Hamilton: Why Verstappen battle in 2019 Monaco GP was so tough

Lewis Hamilton reckons fighting Max Verstappen and withstanding race-long pressure to win the Monaco Grand Prix was "one of the most strategic drives" of his Formula 1 career

Hamilton: Why Verstappen battle in 2019 Monaco GP was so tough

Mercedes said Hamilton "saved" the team after it chose to switch him to medium tyres during an early pitstop under the safety car and he had to complete 64 flying laps on that rubber, with his rivals being on the more durable hard compound.

Verstappen was a constant threat and mounted a late assault that resulted in minor contact between the pair, while Hamilton admitted he "touched the barrier a lot" through the race as he kept his car on the edge.

"I was able to get out of the last corner and pull a bit of a gap," Hamilton said.

"I was super slow through Turn 1 but by Turn 3 my right-side tyres were OK and once you got downforce on they would work.

"But then once I got to Turn 4, 5, 6, 7, 8, I had nothing. [I was] moving the brake balance rearwards, engine braking, opening up diffs, trying to get this car turned.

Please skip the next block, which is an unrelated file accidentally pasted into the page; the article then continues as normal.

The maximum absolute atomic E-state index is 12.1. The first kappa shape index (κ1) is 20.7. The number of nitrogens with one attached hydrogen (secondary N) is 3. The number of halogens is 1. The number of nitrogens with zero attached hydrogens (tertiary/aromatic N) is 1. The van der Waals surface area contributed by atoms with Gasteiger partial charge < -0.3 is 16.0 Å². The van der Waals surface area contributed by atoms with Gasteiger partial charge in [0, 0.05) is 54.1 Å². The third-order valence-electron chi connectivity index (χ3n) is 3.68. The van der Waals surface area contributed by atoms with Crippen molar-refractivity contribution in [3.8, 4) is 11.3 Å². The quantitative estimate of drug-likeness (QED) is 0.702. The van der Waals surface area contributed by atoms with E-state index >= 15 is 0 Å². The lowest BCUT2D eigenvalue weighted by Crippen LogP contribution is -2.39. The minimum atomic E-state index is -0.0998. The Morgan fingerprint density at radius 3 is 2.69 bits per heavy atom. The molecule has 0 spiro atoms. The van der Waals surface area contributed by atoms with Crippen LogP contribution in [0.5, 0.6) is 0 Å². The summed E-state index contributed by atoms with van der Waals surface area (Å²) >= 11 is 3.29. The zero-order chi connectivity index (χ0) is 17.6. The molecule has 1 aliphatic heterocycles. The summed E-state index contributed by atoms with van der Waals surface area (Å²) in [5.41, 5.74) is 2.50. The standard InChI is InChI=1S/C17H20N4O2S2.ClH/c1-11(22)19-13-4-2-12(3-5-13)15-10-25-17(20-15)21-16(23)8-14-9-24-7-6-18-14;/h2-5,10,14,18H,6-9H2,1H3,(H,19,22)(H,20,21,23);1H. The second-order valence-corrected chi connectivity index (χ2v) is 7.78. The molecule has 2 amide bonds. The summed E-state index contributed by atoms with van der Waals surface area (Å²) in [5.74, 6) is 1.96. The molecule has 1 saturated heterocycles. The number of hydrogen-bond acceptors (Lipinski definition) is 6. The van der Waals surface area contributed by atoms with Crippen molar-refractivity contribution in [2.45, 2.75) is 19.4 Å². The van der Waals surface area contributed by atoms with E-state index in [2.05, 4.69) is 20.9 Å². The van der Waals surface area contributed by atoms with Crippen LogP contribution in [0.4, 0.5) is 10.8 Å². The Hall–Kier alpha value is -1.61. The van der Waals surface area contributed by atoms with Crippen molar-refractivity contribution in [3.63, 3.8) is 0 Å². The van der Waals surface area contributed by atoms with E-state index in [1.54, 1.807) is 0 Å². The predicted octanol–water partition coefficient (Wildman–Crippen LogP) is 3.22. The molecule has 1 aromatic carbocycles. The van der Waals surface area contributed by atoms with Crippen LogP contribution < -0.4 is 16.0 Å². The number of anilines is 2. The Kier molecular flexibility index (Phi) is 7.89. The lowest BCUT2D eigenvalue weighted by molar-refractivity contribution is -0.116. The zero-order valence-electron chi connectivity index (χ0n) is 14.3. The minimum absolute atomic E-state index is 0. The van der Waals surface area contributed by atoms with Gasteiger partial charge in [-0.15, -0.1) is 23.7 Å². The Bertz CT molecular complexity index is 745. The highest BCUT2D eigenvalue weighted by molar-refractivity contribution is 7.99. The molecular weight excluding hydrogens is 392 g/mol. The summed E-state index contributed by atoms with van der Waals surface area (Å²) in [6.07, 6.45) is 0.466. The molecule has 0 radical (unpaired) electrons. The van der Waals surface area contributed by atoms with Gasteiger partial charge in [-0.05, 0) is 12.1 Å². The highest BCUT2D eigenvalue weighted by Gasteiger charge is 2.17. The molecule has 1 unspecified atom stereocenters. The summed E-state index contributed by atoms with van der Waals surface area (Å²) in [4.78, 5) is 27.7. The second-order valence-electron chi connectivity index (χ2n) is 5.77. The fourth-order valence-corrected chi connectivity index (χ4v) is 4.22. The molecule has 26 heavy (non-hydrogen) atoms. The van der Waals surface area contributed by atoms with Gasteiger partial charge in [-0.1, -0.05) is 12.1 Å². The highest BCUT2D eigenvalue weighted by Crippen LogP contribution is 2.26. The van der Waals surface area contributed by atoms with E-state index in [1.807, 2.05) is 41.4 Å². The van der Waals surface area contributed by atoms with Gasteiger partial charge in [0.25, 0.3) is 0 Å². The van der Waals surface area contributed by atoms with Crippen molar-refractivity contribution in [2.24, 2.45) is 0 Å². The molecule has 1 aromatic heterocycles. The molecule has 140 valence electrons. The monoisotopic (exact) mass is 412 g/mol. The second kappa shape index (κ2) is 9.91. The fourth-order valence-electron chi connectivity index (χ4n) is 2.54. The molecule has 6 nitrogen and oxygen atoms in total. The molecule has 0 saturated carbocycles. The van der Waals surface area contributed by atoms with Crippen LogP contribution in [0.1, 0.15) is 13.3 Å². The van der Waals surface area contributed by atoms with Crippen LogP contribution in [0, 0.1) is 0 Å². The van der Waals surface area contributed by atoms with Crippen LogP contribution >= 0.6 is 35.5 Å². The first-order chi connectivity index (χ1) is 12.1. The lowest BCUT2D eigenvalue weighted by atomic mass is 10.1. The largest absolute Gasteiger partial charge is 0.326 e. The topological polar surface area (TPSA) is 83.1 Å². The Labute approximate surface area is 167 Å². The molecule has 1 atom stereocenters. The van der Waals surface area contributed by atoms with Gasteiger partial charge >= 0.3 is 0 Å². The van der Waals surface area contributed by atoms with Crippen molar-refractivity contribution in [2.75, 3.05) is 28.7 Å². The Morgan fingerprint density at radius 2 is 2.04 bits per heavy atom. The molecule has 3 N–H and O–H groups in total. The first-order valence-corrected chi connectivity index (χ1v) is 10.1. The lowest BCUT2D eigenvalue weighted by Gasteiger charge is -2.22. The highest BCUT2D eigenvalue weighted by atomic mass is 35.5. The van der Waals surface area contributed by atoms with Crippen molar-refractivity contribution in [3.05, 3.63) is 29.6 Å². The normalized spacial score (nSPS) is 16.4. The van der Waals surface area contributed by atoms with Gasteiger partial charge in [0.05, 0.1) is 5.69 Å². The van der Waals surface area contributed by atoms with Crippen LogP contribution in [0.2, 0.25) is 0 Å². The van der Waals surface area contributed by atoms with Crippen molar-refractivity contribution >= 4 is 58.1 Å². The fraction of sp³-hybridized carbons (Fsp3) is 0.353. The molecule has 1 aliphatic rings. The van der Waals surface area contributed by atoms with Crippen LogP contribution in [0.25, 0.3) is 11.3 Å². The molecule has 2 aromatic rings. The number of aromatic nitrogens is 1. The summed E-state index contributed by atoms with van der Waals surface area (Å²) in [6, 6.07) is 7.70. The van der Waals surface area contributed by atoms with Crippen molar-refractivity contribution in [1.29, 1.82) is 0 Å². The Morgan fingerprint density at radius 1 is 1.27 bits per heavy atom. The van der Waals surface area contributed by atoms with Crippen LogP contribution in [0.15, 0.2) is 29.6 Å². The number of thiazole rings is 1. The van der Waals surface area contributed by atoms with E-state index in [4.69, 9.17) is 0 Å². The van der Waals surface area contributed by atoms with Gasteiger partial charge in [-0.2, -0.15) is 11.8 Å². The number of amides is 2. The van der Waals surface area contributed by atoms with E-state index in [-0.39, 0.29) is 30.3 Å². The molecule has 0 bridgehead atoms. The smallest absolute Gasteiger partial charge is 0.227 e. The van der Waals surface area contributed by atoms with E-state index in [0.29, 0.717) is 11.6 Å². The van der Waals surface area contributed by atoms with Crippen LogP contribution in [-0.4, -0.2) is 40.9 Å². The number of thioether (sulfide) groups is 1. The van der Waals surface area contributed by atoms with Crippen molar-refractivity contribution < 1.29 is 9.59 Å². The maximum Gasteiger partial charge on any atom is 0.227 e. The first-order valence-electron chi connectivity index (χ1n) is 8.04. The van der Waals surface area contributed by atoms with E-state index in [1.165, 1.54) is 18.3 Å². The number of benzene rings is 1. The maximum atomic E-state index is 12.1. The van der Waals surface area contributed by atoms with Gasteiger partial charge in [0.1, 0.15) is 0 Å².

"I could see him barrelling a lot of speed in. Obviously the harder tyre was a lot more resilient. It opened up on his car and I was like, 'OK, hopefully it's going to run out of tyres at some stage, as I am, but it didn't'.

"I kept thinking Turn 6 [the Loews hairpin] is probably where he's going to try to dive up the inside, because I was just waiting to get the car turned.

"So, I was just trying to cover that whole area, tip-toeing and positioning myself so I could get a good exit.

"It was one of the most strategic drives that I think I have ever had to do in terms of finding that balance around the track to try and keep that gap."

Hamilton reckoned without the safety car he would have run 10 laps longer in his opening stint "and probably cruised to the finish in a more relaxed environment".

After dealing with the on-track pressure from Verstappen after a week in which Mercedes has had to handle the fall-out of Niki Lauda's death, Hamilton said he felt "very, very mixed emotions" at the end of the grand prix.

He told journalists after the race that was like "when the pressure just builds up when you're at work and you probably slap your keyboard".

"It's one of those heated days for me in the car and it was so easy to just burst out," he continued.

"I'm sure I did at some stages, but ultimately [I was] able to release and able to continue [and not] to take it out on the tyres and on the car.

"It was an enjoyable race. It definitely wasn't a boring race for me in the car so I appreciate a tough race.

"As an athlete, you always want the toughest battles."

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